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Old Jun 21, 2012, 09:14 AM
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-james-'s Avatar
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1/760 USS Enterprise (2 servo powered)

Hi guys, I've just started a project to convert a Revell USS Enterprise to two channel RC. The model is 48cm in length and the hull displaces approximately 250ml of water up to a reasonable waterline. This doesn't leave me much weight to use on components in addition to the weight of the superstructure :/
Does anybody think this will work if I use two 9g servos modified to continous rotation using differential steering?
Pictures to come
James
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Old Jun 22, 2012, 10:09 AM
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Guard-Officer's Avatar
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With a long narrow hull like that, you may be better off trying a single drive function and a steering servo.
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Old Jun 23, 2012, 02:07 PM
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Will just a single servo driving the boat suffice? I have got to the stage of the hull being watertight and started to lighten the ridiculously heavy top deck
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Old Jun 23, 2012, 04:15 PM
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it will if the rudder is not far behind the prop, that way the prop "blows over" the rudder and gives more control
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Old Jun 23, 2012, 05:16 PM
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Ah yeah, same as prop wash with aircraft (i'm usually an aircraft guy :P )
How would you recommend powering this,I was thinking 4 AAA cells?
What angle do I need the prop shaft to be relative to the waterline too?
Thanks
James
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Old Jun 24, 2012, 06:33 PM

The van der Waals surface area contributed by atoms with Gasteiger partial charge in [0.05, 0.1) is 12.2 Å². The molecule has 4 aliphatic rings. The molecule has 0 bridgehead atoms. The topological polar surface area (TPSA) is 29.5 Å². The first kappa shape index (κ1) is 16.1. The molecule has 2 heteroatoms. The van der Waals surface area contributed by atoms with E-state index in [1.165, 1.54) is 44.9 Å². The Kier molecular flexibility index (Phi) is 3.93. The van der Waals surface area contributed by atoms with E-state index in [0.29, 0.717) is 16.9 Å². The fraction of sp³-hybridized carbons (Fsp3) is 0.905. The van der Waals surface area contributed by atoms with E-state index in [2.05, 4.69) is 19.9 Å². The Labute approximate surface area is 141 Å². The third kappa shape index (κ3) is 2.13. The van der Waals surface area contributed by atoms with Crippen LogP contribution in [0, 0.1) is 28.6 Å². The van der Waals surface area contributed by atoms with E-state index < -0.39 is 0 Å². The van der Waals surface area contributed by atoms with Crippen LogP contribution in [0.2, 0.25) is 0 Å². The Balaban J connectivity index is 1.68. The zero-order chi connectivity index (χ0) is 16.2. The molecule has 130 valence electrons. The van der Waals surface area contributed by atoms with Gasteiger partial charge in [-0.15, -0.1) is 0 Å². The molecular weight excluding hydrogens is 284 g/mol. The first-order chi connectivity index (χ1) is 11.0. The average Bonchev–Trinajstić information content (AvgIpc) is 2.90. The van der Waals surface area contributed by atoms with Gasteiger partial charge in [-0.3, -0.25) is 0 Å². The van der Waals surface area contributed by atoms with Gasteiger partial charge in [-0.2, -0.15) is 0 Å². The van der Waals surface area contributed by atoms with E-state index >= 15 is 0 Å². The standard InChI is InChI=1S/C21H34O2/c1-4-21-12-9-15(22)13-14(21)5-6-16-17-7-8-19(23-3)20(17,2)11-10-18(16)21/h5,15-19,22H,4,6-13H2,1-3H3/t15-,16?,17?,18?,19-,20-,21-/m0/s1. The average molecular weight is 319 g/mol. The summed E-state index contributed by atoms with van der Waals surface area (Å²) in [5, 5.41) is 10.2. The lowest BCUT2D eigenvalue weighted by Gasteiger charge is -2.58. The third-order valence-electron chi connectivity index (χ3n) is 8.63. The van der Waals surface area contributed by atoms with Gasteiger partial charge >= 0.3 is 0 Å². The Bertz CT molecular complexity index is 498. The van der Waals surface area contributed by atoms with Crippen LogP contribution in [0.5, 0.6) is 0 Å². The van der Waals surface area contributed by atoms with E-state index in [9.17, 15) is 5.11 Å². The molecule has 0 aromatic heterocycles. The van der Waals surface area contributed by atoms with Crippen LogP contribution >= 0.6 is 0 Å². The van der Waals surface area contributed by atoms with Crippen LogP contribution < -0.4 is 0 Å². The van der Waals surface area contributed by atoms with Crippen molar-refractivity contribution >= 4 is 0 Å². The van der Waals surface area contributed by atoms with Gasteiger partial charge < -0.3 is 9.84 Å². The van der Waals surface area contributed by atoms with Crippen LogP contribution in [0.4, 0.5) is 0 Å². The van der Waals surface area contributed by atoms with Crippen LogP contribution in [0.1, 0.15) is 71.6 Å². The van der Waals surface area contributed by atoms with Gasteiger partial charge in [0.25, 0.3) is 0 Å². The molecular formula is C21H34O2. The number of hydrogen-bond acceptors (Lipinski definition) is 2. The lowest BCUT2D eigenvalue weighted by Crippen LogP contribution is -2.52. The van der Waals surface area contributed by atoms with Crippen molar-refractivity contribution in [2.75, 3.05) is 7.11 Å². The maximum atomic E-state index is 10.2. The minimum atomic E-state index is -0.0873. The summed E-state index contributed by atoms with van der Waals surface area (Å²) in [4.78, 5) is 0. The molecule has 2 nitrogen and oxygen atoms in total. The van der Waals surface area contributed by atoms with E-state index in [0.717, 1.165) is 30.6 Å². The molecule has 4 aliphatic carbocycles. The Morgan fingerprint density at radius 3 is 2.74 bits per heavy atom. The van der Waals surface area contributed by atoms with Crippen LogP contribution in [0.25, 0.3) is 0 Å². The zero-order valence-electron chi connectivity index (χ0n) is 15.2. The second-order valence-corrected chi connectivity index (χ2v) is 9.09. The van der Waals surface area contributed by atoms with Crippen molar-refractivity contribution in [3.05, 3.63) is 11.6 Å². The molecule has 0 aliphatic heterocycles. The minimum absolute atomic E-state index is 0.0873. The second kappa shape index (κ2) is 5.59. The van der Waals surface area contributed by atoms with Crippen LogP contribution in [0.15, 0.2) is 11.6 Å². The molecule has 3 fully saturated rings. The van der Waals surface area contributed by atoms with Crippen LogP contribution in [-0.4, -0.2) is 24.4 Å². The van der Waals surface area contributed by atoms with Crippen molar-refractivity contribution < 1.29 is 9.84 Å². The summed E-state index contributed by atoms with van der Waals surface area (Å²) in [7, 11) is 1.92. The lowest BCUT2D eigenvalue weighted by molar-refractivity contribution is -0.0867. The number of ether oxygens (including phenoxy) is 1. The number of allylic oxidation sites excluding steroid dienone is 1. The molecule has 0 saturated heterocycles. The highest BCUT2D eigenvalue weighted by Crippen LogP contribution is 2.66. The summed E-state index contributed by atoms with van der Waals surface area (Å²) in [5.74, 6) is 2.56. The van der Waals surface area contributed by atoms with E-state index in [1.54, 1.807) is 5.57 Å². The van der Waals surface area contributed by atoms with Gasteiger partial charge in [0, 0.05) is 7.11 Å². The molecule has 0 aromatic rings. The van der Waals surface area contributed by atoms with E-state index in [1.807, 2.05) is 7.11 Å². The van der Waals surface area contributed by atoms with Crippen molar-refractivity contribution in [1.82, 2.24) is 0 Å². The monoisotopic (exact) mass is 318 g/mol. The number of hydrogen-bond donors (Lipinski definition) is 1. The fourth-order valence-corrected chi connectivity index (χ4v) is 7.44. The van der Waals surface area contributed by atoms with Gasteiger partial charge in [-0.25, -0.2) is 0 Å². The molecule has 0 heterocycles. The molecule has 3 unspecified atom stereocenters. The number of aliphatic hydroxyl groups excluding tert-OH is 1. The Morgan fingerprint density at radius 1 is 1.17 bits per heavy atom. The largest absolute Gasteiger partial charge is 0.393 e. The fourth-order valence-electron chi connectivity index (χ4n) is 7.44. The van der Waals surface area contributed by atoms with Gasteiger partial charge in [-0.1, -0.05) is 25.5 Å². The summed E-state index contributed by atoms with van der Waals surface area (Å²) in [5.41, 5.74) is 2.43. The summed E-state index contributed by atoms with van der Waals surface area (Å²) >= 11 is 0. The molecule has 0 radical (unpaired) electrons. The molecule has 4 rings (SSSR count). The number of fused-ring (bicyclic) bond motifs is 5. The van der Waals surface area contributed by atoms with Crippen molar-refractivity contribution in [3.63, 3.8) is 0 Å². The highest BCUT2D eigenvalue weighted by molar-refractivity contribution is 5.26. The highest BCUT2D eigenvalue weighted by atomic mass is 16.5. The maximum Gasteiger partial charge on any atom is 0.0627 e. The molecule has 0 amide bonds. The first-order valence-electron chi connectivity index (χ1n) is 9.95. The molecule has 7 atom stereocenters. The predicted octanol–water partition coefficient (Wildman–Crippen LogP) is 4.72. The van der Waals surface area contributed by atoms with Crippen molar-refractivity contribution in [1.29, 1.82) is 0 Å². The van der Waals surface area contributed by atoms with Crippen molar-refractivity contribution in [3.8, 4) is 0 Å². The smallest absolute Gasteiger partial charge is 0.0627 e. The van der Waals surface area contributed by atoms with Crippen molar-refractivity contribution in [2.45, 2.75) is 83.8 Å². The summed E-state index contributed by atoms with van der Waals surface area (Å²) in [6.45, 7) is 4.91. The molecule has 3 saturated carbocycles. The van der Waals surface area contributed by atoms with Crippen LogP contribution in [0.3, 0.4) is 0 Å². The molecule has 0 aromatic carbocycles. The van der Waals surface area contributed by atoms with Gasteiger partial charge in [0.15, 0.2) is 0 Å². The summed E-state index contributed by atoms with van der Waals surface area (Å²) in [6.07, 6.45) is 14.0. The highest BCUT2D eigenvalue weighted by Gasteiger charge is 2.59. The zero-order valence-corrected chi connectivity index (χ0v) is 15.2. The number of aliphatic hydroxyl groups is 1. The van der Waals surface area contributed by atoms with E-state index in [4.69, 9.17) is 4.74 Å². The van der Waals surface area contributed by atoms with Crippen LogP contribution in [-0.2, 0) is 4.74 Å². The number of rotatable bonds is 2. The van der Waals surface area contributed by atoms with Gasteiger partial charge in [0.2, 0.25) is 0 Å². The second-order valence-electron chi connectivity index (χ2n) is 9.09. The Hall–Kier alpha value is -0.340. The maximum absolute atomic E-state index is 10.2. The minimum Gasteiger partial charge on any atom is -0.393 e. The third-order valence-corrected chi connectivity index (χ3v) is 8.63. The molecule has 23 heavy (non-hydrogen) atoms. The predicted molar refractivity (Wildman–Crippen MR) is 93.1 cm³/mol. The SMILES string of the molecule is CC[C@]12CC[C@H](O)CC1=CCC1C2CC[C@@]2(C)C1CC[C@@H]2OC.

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depending on your receiver, you could get away with a single lipo cell. but if the receiver needs a higher voltage, you may need to go to 5 nimh cells. just be sure if you use a servo marked as single cell, you reduce the voltage with a diode on the positive lead of the servo.
why dont you list exactly what gear your thinking of using on it so we can help ya plan out what else you'll need
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Old Jun 25, 2012, 07:08 AM
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Thanks, I was thinking of using two 9g servos (either differential steering or one to power, one to steer), a 4ch 35mhz rx I have lying about, 4 AAA cells and that's about it really
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Old Jun 25, 2012, 06:36 PM
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you could probably go either way, the differential steering will make for tighter turns, but isn't as scale. its also less complicated but it might be harder to get both servo drivers to be quiet at the same time because of the mixing. i'd recommend leaving the potentiometers on the drivers for a manual sub trim.

for a battery, you could likely get away with using a single lipo cell, most cheap 9g servos work fine at those voltages, and from what i have seen, most older fm receivers do as well.

using a lighter battery lets you add keel weight where needed to help make it stay upright
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Old Aug 10, 2012, 07:25 PM
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Hey guys, been a while since I posted on this thread, just to let you know I have continued a bit further with it today. I opted for a single servo driving it and a servo operating a rudder via pull-pull wires running the length of the hull in order to distribute weight more evenly.
Is it recommended to add some sort of mass below the standard hull bottom, as is seen on yachts etc in order to provide more stability?
Pictures to come
James
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Old Aug 11, 2012, 07:02 AM
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That is the usual fashion as converted aircraft carriers tend to be more top heavy. You could experiment with taping a few coins to the bottom to promote stability and then create some kind of keel.

This thread is useless without pics...
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